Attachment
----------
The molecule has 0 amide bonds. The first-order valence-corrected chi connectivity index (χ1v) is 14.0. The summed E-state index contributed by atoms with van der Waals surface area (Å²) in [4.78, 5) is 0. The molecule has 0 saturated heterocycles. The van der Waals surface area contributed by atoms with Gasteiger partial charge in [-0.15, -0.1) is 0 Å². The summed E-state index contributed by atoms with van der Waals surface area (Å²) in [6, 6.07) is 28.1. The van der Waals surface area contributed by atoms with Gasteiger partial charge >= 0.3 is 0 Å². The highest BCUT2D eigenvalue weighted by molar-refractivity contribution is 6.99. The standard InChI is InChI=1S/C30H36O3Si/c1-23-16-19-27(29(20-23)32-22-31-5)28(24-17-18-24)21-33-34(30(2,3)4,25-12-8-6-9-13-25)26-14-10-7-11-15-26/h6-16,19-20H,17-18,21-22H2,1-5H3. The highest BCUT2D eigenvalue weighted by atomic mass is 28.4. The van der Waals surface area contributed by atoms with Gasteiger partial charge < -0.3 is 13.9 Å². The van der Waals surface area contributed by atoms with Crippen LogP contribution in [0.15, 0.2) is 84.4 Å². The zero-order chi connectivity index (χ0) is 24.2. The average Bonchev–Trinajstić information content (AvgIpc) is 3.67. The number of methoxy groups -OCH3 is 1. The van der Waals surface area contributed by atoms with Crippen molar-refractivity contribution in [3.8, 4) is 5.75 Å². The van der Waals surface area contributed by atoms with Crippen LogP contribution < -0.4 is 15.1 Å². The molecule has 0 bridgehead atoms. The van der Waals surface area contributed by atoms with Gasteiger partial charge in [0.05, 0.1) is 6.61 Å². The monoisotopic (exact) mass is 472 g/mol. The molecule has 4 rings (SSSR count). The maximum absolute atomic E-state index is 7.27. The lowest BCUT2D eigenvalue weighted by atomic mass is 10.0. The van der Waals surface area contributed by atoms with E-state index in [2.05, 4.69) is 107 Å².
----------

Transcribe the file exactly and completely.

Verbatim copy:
The molecule has 0 amide bonds. The first-order valence-corrected chi connectivity index (χ1v) is 14.0. The summed E-state index contributed by atoms with van der Waals surface area (Å²) in [4.78, 5) is 0. The molecule has 0 saturated heterocycles. The van der Waals surface area contributed by atoms with Gasteiger partial charge in [-0.15, -0.1) is 0 Å². The summed E-state index contributed by atoms with van der Waals surface area (Å²) in [6, 6.07) is 28.1. The van der Waals surface area contributed by atoms with Gasteiger partial charge >= 0.3 is 0 Å². The highest BCUT2D eigenvalue weighted by molar-refractivity contribution is 6.99. The standard InChI is InChI=1S/C30H36O3Si/c1-23-16-19-27(29(20-23)32-22-31-5)28(24-17-18-24)21-33-34(30(2,3)4,25-12-8-6-9-13-25)26-14-10-7-11-15-26/h6-16,19-20H,17-18,21-22H2,1-5H3. The highest BCUT2D eigenvalue weighted by atomic mass is 28.4. The van der Waals surface area contributed by atoms with Gasteiger partial charge < -0.3 is 13.9 Å². The van der Waals surface area contributed by atoms with Crippen LogP contribution in [0.15, 0.2) is 84.4 Å². The zero-order chi connectivity index (χ0) is 24.2. The average Bonchev–Trinajstić information content (AvgIpc) is 3.67. The number of methoxy groups -OCH3 is 1. The van der Waals surface area contributed by atoms with Crippen molar-refractivity contribution in [3.8, 4) is 5.75 Å². The van der Waals surface area contributed by atoms with Crippen LogP contribution < -0.4 is 15.1 Å². The molecule has 0 bridgehead atoms. The van der Waals surface area contributed by atoms with Gasteiger partial charge in [0.05, 0.1) is 6.61 Å². The monoisotopic (exact) mass is 472 g/mol. The molecule has 4 rings (SSSR count). The maximum absolute atomic E-state index is 7.27. The lowest BCUT2D eigenvalue weighted by atomic mass is 10.0. The van der Waals surface area contributed by atoms with E-state index in [2.05, 4.69) is 107 Å².